By all means, travel back in your imagination and relive these stories with the heroes. But don’t make yourself the centre of the story. You are not King David or Queen Esther or Daniel in the lion’s den. You can’t put God into a straightjacket and demand he do the same for you as he did for them. A popular Facebook meme promises, “God delivered Daniel from the lions, and he will do the same for you and your family.” That illusion will lead you to disillusionment. God’s miraculous interventions are exceptions, not paradigms. Faith is not a formula for manipulating God. Faithful servants of God were also “put to death by stoning, sawed in two, killed by the sword” (Hebrews 11:37). So, do call on the Lord in your time of need, but don’t tell him what to do. He is with you as he was with Daniel or Joseph, but don’t spiritualize the stories as if they were all about you.

To avoid this mistake requires an extra step in your Bible study. Consider the text in its original context before you apply it to your own. Two steps:

  1. What would this have meant for them?
    Once you’ve understood the text in content, you can then ask:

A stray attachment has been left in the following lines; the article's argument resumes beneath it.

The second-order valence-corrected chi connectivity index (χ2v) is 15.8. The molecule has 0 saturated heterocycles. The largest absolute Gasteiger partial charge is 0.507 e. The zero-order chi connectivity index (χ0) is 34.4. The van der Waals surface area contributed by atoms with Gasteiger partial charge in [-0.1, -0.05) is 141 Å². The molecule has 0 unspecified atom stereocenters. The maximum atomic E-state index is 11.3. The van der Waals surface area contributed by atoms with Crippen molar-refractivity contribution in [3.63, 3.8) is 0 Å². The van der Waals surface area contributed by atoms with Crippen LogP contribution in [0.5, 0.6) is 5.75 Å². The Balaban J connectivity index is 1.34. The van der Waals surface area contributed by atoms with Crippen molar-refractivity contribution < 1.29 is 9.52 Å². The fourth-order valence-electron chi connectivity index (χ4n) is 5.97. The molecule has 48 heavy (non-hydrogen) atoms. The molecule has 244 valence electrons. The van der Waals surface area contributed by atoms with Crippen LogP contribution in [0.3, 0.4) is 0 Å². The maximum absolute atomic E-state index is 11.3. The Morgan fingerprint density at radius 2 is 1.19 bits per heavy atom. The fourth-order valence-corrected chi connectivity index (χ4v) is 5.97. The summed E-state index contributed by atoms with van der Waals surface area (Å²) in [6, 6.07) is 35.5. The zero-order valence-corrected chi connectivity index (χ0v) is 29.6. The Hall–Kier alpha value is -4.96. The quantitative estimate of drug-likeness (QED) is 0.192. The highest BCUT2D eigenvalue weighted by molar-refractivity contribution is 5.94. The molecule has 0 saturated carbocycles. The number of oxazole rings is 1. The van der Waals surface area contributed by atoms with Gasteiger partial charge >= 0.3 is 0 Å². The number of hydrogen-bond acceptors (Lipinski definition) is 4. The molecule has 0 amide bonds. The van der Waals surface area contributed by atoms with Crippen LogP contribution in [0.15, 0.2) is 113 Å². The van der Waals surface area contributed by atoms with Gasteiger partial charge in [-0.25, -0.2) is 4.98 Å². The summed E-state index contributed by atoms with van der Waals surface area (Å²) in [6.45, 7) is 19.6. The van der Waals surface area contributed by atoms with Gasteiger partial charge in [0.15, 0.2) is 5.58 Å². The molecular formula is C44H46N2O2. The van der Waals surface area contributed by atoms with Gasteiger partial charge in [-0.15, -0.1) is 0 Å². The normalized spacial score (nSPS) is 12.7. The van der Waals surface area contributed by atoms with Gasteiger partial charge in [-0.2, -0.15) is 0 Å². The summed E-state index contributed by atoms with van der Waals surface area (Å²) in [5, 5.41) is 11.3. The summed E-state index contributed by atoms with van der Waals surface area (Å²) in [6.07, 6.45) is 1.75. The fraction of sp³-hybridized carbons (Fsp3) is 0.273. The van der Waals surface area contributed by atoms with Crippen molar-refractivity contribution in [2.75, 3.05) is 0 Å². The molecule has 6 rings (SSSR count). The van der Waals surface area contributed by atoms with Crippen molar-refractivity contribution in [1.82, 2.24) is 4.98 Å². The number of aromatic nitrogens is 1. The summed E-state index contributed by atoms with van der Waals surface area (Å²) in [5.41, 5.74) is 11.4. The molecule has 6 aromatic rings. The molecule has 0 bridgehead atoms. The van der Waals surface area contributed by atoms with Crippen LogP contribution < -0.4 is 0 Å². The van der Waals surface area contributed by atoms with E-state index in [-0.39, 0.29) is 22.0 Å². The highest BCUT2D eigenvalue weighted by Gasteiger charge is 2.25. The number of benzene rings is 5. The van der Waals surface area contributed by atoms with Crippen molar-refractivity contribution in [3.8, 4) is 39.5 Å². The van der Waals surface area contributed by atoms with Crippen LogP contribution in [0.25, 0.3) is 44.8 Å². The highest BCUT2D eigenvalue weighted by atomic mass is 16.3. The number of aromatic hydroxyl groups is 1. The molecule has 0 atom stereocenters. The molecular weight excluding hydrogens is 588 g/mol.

2. What could this mean for me?

Why? In the words of Fee and Stuart, How to Read the Bible for All Its Worth (Zondervan, 1993), 30: A text cannot mean what it never meant.

An example

Fear has been prominent this year. Some who peddle fear have been selling the idea that “the mark of the beast” is an RF ID chip to be given only to those who have receive the corona virus vaccine.

Now, there’s value in having public discussion about whether chipping people the way we chip cats is a good idea, or if it serves the interests of those in power. That’s a valid issue. But it makes no sense to suggest that this is the “mark of the beast.”

Consider how the believers in Ephesus and the other cities of Asia Minor would have heard John’s message. How many of them thought, “Ah, that will be about Bill Gates’ suggestion of giving everybody an RF ID chip to track who’s been vaccinated for corona virus?”

Seriously? That’s what John’s message meant to them? Start by asking what it meant to them. It cannot mean what it never meant.


This isn’t difficult. If you like simple steps for Bible study, consider the SOAP method (used in Bibleview). Four steps:

  1. Scripture: read the text.
  2. Observation: observe what the message would have meant to them in their setting.
  3. Application: consider how that message could apply to us in our setting.
  4. Prayer: respond to what God has said.

Don’t skip step 2. Make the effort to understand the Scripture in its context. Observe what it meant to the people God was speaking to in their context.You’ll be equipped to understand and respond to the God revealed in Scripture.

Related posts

Footnote: How not to use the Bible:
Malcolm Corden Teaches Donald Trump How To Hold the Bible

Author: Allen Browne

Seeking to understand Jesus in the terms he chose to describe himself: son of man (his identity), and kingdom of God (his mission). Riverview Church, Perth, Western Australia